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In Just Few Years, Houthi Possesses Impressive Array of Anti-Ship Missiles

In the span of just a few years, the armed group Houthi in Yemen, officially known as "Ansar Allah," has acquired a diverse array of anti-ship weaponry, including anti-ship cruise missiles and anti-ship ballistic missile.

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(DEFENCE SECURITY ASIA) — In the span of just a few years, the armed group Houthi in Yemen, officially known as “Ansar Allah,” has acquired a diverse array of anti-ship weaponry, including anti-ship cruise missiles and anti-ship ballistic missile.

Regional observers assert that almost all of these missiles in possession of the Houthi group were supplied by Iran.

Upon capturing the northern regions of Yemen, including the capital Sanaa, in late 2014 and early 2015, the group obtained older anti-ship missiles of Soviet origin, namely the P-21 and P-22 (RS-SSC-3 Styx).

Additionally, they were equipped with more modern anti-ship missiles from China, such as the C-801, acquired from Yemen’s military stock, and the Rubezh B21/B22.

In military parades in 2022 and 2023, the Houthi armed group showcased various anti-ship missiles, including the “Quds” and “Sayyad,” believed to have been supplied by Iran.

Houthi
A Houthi anti-ship missile

 

Both “Quds” and “Sayyad” are reported to have a range of up to 800km.

Furthermore, the military parades featured anti-ship ballistic missiles employing infrared and imaging infrared seeker technology.

Among those publicly displayed by the Houthi is the “Asef,” with a range of 450km, repurposed from Iran’s “Fateh 313” guided missile.

Simultaneously, they exhibited the “Tankil,” also repurposed from the anti-ship missile “Zohayr” of the Iranian Revolutionary Guard Corps, with a range of 500km.

 Both missiles, “Asef” and “Tankil,” repurposed from Iranian missiles, are noted for their powerful payloads of 300kg each.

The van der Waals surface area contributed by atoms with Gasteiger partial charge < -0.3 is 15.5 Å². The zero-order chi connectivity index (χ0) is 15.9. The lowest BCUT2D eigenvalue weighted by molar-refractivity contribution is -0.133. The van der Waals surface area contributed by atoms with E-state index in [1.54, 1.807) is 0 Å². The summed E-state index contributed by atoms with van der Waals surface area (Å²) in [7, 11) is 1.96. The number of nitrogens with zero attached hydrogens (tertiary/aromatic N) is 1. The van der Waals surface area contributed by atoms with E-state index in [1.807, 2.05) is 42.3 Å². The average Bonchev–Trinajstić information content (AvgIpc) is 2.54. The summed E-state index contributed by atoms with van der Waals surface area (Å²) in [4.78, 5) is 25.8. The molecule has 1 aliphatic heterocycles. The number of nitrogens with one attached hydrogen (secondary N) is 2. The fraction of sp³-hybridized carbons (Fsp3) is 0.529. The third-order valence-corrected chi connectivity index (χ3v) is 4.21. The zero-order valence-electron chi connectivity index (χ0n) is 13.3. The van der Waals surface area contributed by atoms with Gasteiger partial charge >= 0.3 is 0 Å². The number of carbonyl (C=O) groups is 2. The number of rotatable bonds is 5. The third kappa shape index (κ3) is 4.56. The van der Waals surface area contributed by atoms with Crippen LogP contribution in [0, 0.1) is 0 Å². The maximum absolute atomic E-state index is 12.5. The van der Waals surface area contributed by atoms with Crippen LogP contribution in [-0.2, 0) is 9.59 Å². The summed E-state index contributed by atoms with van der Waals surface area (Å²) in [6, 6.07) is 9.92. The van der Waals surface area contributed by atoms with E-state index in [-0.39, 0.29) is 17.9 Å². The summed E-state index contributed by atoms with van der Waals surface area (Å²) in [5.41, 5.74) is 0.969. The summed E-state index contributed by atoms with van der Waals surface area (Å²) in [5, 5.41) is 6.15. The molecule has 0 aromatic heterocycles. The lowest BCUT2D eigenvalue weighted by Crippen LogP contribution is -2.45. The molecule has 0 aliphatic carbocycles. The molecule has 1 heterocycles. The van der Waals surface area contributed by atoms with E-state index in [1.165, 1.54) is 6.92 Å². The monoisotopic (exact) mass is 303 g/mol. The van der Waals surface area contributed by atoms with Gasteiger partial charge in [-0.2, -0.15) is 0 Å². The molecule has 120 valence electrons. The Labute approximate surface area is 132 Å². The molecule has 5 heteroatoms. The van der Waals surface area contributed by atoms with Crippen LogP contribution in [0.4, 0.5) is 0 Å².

The Houthi group also possesses smaller anti-ship ballistic missiles like “Faleq,” “Mayun,” and “Bahr al-Ahmar,” with a range of 140km, based on Iranian technology.

Mastering the technology of anti-ship ballisti missiles is complex, and Iranian military officials acknowledge the challenges involved in developing such capabilities.

Houthi

Houthi

In recent weeks, the Houthi armed group has launched both anti-ship missiles and anti-ship ballistic missile at merchant vessels purportedly heading towards ports in Israel.

Despite targeting merchant ships and U.S. and allied warships in the Red Sea, the Houthi group faces challenges due to a lack of Intelligence, Surveillance, and Reconnaissance (ISR) assets, such as maritime patrol aircraft and satellites, crucial for providing targeting information for the missiles.

However, the diversity of anti-ship guided missile systems owned by the Houthi group raises questions about Iran’s strategy in the region.

It underscores Iran’s long-term focus on strengthening the Houthi group’s anti-ship capabilities and Tehran’s efforts to export its maritime strategy from the Persian Gulf and the Strait of Hormuz to the Red Sea and the Bab el-Mandeb Strait. — DSA

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